Apr 10, 2013

Keeping things in BALANCE

I use a timer, a basic kitchen timer. Mine happens to be digital, with a button to set hour and a button to set minute and a button to start the count down or count up. I use the timer in 30-60 minute bursts for housework, crafting, computer time, and other tasks.
I also use lists. There’s a master list of what I need/want to do by when. An action items list with the individual steps needed to make the needs/wants reality. Then, my daily list has just the next step that gets me forward on the items on the big list. This way I’m making progress on the goals, but not overwhelming myself with too much at once. My daily lists are used for a few days until the items are gone, then I do another one.
I recognize that my best will vary from day to day. I do my best, and let it be enough. I am learning to live within my limits. I don’t want to exhaust myself by being too busy one day and then not be able to do the next because exhaustion leads to migraines and just not feeling well for me.
I turn off the computer for a few hours daily and pay attention to people in my life who are around me daily. My partner and our boarder, who needs my help getting ready for the day, I can’t be on Rav or crafting all the time. I also turn off the computer after a while and read or do laundry or do something else. I try not to go on Rav during the weekends, this is a new thing and it felt good.
To find balance, you do know what it means, or you wouldn’t feel out of it. I’m going to suggest a few things, and you can take them or leave them, try them or not, see if they are true for you, or just so much hot air, so to speak.
  1. use a timer and turn off the computer for 30 minutes and do something other than craft related things. read, go for a walk outside, do jumping jacks, anything other than crafting or the computer. IF that feels good doable, extend the time. IF it DOESN’T feel good, the next day do the same amount of time of disengaging from the computer and crafting. When you reach an uncomfortable stage, hold the time steady and figure out why it is uncomfortable. Use this knowledge to decide what you will do next.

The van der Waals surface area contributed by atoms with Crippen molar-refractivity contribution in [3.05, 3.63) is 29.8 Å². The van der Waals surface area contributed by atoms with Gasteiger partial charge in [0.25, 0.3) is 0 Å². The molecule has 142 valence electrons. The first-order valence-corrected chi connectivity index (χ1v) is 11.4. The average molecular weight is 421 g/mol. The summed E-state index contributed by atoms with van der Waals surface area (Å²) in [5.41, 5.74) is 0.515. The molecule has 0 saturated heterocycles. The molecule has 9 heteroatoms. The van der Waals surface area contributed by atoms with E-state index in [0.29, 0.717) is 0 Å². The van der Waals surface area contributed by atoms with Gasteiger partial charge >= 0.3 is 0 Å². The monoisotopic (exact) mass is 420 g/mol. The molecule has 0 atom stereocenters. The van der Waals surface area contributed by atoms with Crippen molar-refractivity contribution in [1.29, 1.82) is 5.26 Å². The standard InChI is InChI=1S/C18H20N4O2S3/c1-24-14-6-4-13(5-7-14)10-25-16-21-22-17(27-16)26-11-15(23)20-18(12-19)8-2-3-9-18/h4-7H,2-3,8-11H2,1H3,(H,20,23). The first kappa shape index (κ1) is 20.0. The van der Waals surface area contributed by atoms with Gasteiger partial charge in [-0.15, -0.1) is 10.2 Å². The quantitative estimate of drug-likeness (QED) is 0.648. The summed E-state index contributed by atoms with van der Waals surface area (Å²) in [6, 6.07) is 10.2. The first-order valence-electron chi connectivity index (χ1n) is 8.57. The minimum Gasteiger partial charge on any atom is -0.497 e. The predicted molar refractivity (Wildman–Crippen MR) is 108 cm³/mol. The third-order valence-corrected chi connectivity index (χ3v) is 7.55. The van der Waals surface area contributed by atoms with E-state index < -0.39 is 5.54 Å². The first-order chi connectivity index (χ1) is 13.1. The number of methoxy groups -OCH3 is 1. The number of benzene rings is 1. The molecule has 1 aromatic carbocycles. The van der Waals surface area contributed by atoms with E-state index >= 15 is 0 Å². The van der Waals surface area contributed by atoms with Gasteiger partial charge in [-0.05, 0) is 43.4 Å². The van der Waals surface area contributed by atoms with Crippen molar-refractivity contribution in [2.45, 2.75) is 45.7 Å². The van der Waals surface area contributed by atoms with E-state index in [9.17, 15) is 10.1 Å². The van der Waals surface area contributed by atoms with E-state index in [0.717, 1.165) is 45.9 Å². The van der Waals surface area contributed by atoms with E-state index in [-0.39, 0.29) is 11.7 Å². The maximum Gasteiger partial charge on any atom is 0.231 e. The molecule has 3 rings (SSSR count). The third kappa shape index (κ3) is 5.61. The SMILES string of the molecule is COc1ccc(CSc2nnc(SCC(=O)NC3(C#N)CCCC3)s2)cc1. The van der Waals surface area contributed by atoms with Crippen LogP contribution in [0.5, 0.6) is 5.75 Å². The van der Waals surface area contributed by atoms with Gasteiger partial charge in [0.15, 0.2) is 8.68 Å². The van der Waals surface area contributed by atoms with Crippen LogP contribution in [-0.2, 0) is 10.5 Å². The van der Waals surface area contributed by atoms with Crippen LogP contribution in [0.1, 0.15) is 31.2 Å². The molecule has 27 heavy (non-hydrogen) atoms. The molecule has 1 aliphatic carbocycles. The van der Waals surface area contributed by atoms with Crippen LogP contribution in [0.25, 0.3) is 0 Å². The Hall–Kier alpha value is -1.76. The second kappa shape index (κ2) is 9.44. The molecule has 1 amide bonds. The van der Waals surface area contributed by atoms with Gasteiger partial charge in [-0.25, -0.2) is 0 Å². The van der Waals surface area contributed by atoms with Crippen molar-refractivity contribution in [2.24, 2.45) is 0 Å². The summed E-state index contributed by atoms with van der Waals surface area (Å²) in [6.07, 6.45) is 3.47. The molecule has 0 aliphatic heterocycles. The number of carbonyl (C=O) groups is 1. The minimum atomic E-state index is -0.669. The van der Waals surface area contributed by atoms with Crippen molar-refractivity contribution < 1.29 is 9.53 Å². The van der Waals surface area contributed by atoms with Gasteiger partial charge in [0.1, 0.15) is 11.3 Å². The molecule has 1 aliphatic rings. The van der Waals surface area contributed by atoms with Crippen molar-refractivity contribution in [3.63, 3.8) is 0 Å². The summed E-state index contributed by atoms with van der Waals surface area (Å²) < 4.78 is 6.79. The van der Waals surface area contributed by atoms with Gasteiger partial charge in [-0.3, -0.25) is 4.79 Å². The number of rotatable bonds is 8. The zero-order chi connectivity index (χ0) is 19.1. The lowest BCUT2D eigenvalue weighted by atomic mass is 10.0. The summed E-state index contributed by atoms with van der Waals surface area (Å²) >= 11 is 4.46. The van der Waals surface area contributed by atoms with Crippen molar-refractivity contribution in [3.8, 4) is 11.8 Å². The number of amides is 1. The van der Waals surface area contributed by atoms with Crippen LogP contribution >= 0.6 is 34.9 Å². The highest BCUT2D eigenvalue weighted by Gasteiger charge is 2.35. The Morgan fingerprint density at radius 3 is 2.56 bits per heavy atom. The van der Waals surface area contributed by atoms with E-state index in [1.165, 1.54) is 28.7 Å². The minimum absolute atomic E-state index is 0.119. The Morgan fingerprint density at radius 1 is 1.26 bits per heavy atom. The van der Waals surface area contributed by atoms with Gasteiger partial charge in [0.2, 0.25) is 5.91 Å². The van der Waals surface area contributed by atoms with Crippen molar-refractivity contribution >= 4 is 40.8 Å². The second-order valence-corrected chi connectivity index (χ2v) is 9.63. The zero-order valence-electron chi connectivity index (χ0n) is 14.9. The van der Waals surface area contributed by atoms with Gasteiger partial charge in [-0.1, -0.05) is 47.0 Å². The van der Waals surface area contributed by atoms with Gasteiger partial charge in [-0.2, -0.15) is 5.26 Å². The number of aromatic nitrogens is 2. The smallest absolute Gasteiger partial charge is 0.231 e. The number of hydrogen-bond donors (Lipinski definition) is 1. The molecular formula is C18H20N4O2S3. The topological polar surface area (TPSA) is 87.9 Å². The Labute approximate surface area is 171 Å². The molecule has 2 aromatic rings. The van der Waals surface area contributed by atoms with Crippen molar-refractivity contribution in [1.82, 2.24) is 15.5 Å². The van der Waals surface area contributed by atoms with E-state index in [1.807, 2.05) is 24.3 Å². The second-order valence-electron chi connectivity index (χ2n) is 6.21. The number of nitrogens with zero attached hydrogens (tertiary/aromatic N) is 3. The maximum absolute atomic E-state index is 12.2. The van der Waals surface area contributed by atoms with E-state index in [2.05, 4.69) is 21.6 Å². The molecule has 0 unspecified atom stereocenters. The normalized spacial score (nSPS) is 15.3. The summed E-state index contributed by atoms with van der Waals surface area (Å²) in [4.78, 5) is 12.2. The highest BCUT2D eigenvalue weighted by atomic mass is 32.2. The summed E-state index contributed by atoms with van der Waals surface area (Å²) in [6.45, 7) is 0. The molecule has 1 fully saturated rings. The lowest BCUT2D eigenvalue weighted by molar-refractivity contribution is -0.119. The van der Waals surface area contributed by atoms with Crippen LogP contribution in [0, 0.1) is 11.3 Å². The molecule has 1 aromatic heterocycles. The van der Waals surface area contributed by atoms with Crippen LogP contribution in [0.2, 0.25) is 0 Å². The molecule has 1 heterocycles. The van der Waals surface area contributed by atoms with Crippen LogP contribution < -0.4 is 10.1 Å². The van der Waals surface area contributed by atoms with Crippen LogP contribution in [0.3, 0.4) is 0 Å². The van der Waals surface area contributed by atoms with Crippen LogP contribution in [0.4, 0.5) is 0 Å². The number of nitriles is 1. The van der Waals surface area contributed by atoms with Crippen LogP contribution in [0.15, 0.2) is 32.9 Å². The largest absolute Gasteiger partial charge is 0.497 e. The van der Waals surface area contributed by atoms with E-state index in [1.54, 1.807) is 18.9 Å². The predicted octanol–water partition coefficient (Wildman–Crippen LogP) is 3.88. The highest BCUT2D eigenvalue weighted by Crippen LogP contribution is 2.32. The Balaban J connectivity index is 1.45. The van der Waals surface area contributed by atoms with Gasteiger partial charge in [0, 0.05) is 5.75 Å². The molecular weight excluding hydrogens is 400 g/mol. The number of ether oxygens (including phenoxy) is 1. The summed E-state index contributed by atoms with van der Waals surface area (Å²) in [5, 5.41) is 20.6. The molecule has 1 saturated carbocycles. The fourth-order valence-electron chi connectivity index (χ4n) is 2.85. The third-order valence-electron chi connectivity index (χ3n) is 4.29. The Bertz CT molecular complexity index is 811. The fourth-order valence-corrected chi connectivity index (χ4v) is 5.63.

2. make a master list of say five to seven things, bigish projects. on a separate sheet of paper, write out the individual action steps needed for each of those big projects. each step should be on it’s own line. on a third sheet of paper, make a daily list of the first steps in each of the five-seven projects and no more than that. do those things you can and cross them off. if at the end of the day, anything remains undone, figure out why…is the step really more than one step or do you need something else before doing it? then it wasn’t the first step and you’ve now figured out the first step write it on the sheet of individual steps. if lack of interest or some other reason led to you not doing that step figure out what can make it more doable. draw a line on your daily list paper. write out the next steps for each project on the same sheet of paper under the line you’ve just drawn. keep doing this until a project is completed. once a project is completed, highlight the last step and the project on your big project list. now you can add a new project to the project list and the individual steps to the action items list and incorporate them into your daily list going forward.
  3. use index cards to remind yourself of ongoing things that you want to make into habits. write one thing on each card. stack the cards in a logical order and then number them one to whatever, in case they get messed up. then before getting on the computer/crafting/free time, do these daily habits.
  4. create a weekly schedule for yourself. sunday through saturday. what will you do on each day? I like to read the liturgical readings for the week and renew my soul on sunday, wash up on monday, library on tuesday, tops on wednesday, social crochet time on thursday, laundry on fridays, and sleep in on saturdays. what works for you? just because you create a schedule doesn’t mean you never deviate from it. just that you typically have a pattern to your days and weeks.
  5. pomodoro technique. use the known yardage for a project, a timer, pen and paper, and crafting supplies. set the timer for 25 minutes. start the timer when you are ready to craft. craft till timer dings. note project name and a tick mark on the paper. take a 5 minute rest. timer set to 25 minutes again. craft till it dings. make a tick mark on paper. rest 5 minutes. keep doing this till the project is done. count up the tick marks and divide by two. this gives you the hours that yardage took you to complete. say 10 hours for 2000 yards stockinette. reduce to one hour for 200 yards stockinette. this gives you a good time estimate of how long a particular project will take you.
5.b. pomodoro technique, part 2. using the timer, paper and pen, you can do the 25 minutes/5 minutes working/rest to create a tracking of time units to make estimating how much time anything will take you. this makes it easier to figure out if you have time to do xyz in the allotted time.
like i said these are just ideas. take or leave them.. figure out what works for you and run with those. trust your gut.